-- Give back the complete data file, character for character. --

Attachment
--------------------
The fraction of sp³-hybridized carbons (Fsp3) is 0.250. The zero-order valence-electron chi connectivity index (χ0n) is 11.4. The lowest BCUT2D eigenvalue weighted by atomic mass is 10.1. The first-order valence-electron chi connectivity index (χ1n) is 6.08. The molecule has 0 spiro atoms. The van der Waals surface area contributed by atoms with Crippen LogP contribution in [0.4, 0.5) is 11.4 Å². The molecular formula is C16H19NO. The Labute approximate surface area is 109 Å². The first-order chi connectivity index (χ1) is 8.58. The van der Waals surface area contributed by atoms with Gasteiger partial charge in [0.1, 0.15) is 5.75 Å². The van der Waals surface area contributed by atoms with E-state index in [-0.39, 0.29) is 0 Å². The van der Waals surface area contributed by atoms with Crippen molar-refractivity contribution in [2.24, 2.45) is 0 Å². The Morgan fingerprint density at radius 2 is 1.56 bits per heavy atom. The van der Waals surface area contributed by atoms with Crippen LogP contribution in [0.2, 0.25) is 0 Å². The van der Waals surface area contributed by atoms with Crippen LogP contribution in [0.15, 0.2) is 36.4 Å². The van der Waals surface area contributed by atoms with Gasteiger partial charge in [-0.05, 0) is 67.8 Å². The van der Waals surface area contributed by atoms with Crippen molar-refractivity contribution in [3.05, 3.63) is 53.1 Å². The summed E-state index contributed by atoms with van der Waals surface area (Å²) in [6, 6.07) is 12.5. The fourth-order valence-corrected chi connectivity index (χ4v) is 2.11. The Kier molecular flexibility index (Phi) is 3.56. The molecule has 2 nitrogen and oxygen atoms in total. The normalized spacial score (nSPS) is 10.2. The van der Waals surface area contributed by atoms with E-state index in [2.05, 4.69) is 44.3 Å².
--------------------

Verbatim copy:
The fraction of sp³-hybridized carbons (Fsp3) is 0.250. The zero-order valence-electron chi connectivity index (χ0n) is 11.4. The lowest BCUT2D eigenvalue weighted by atomic mass is 10.1. The first-order valence-electron chi connectivity index (χ1n) is 6.08. The molecule has 0 spiro atoms. The van der Waals surface area contributed by atoms with Crippen LogP contribution in [0.4, 0.5) is 11.4 Å². The molecular formula is C16H19NO. The Labute approximate surface area is 109 Å². The first-order chi connectivity index (χ1) is 8.58. The van der Waals surface area contributed by atoms with Gasteiger partial charge in [0.1, 0.15) is 5.75 Å². The van der Waals surface area contributed by atoms with E-state index in [-0.39, 0.29) is 0 Å². The van der Waals surface area contributed by atoms with Crippen molar-refractivity contribution in [2.24, 2.45) is 0 Å². The Morgan fingerprint density at radius 2 is 1.56 bits per heavy atom. The van der Waals surface area contributed by atoms with Crippen LogP contribution in [0.2, 0.25) is 0 Å². The van der Waals surface area contributed by atoms with Crippen LogP contribution in [0.15, 0.2) is 36.4 Å². The van der Waals surface area contributed by atoms with Gasteiger partial charge in [-0.05, 0) is 67.8 Å². The van der Waals surface area contributed by atoms with Crippen molar-refractivity contribution in [3.05, 3.63) is 53.1 Å². The summed E-state index contributed by atoms with van der Waals surface area (Å²) in [6, 6.07) is 12.5. The fourth-order valence-corrected chi connectivity index (χ4v) is 2.11. The Kier molecular flexibility index (Phi) is 3.56. The molecule has 2 nitrogen and oxygen atoms in total. The normalized spacial score (nSPS) is 10.2. The van der Waals surface area contributed by atoms with E-state index in [2.05, 4.69) is 44.3 Å².